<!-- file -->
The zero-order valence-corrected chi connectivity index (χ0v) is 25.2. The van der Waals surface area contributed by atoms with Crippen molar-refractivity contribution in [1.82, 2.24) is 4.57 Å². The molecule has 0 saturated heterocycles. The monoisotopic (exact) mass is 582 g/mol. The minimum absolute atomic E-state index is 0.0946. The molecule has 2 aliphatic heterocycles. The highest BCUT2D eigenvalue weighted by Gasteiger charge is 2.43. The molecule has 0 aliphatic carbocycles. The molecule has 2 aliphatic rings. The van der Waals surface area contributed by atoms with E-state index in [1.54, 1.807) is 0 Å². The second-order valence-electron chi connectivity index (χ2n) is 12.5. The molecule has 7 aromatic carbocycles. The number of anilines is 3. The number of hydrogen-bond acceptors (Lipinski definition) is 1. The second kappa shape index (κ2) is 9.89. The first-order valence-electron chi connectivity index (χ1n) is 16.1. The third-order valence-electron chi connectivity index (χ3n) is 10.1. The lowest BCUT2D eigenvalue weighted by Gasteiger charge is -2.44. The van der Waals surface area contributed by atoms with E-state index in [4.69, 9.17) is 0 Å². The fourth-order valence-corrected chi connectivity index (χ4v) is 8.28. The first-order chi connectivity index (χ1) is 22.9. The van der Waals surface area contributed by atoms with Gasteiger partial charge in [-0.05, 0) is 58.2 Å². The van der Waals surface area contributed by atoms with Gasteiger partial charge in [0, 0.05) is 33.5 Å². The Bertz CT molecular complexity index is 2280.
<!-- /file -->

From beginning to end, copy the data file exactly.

The zero-order valence-corrected chi connectivity index (χ0v) is 25.2. The van der Waals surface area contributed by atoms with Crippen molar-refractivity contribution in [1.82, 2.24) is 4.57 Å². The molecule has 0 saturated heterocycles. The monoisotopic (exact) mass is 582 g/mol. The minimum absolute atomic E-state index is 0.0946. The molecule has 2 aliphatic heterocycles. The highest BCUT2D eigenvalue weighted by Gasteiger charge is 2.43. The molecule has 0 aliphatic carbocycles. The molecule has 2 aliphatic rings. The van der Waals surface area contributed by atoms with E-state index in [1.54, 1.807) is 0 Å². The second-order valence-electron chi connectivity index (χ2n) is 12.5. The molecule has 7 aromatic carbocycles. The number of anilines is 3. The number of hydrogen-bond acceptors (Lipinski definition) is 1. The second kappa shape index (κ2) is 9.89. The first-order valence-electron chi connectivity index (χ1n) is 16.1. The third-order valence-electron chi connectivity index (χ3n) is 10.1. The lowest BCUT2D eigenvalue weighted by Gasteiger charge is -2.44. The van der Waals surface area contributed by atoms with E-state index in [4.69, 9.17) is 0 Å². The fourth-order valence-corrected chi connectivity index (χ4v) is 8.28. The first-order chi connectivity index (χ1) is 22.9. The van der Waals surface area contributed by atoms with Gasteiger partial charge in [-0.05, 0) is 58.2 Å². The van der Waals surface area contributed by atoms with Gasteiger partial charge in [0, 0.05) is 33.5 Å². The Bertz CT molecular complexity index is 2280.